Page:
Comment (2019-02-05 for -13)

I can see there has been a lot of discussion about the status of this document in SAAG and as part of the IETF LC. I agree with the conclusion that informational is the most appropriate status. However, I wonder if this document could use some bespoke "Status of this Memo" text to be clear about the nature of the consensus behind the document. My read of the list traffic is that there is consensus that this protocol should be documented because it is in wide use. There is not consensus that the protocol design is sound; the IETF consensus protocol that serves this same function is EST. I think it would be useful to say some version of both of those things in the "Status of this Memo" text, and to do whatever needs to be done to the Consensus Boilerplate option in the datatracker to make that happen.

Would it make more sense for the author to be listed as an editor, given, e.g., I don't care one way or the other but just wanted to check.

Section 1:

Please use the RFC 8174 boilerplate.

Section 2.9:

"For historical reasons implementations MAY support communications of
   binary data via HTTP GET (Section 4.1), and the triple DES and SHA-1
   algorithms to secure pkiMessages (Section 3.2)."

I wonder if the bit about triple DES and SHA-1 is meant to have the normative MAY applied, rather than non-normative "may" as in Section 2.2. In any event it seems like they should either both be normative or non-normative.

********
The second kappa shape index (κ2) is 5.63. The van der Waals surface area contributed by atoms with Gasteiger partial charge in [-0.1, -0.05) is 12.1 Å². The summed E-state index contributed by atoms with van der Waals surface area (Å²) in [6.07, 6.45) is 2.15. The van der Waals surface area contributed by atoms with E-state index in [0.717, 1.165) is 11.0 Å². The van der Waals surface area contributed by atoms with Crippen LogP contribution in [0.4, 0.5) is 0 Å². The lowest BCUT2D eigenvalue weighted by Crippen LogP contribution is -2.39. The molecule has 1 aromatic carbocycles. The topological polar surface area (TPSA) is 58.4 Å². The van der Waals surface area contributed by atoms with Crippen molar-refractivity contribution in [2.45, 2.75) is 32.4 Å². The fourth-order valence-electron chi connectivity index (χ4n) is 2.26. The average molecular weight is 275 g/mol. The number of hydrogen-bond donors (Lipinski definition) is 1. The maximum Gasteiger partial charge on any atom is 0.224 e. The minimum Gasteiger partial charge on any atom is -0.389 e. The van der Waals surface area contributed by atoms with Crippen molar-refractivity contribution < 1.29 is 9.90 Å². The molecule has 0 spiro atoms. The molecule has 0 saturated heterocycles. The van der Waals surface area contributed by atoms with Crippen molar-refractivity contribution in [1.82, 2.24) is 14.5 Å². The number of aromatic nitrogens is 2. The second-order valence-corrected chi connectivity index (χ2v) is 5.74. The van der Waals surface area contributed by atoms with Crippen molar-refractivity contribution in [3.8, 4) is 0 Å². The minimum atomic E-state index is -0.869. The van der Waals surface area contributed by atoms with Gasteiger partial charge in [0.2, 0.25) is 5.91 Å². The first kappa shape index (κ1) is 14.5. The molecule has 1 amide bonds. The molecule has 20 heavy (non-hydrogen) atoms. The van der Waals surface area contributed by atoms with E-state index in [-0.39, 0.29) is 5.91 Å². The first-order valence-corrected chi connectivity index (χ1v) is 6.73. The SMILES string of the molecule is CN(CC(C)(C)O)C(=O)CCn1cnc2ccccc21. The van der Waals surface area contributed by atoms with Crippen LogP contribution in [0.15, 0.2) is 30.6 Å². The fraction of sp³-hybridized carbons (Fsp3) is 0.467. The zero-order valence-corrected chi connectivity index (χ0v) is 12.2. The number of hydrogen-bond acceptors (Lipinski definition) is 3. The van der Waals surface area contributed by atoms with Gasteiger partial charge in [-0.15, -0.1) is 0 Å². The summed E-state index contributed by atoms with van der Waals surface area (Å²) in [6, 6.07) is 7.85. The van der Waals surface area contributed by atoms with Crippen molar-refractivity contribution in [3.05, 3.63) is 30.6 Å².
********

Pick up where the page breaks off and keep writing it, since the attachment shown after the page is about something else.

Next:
(Spencer Dawkins) No Objection

Benjamin Kaduk (was Discuss) No Objection

Comment (2019-02-08 for -13)
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Removing DISCUSS since the fix is in the editor's copy.  Original COMMENT preserved below.

[updated COMMENT not emailed: I also agree with Alissa that there should be
some Introduction text explaining the choice of document status]

Given the previous discussion of the intended status for this document, I
think it is appropriate to publish it as Informational, as currently

Some of these comments are fairly important, reflecting potential errors in
examples or minor internal inconsistencies, but may not rise to the level
of a DISCUSS for an Informational document.  Please consider them

Section 1.1

RFC 8174 has updated BCP 14 boilerplate.

   This document uses the Augmented Backus-Naur Form (ABNF) notation as
   specified in [2] for defining formal syntax of commands.  Non
   terminals not defined in this document (for example "HTTP-version")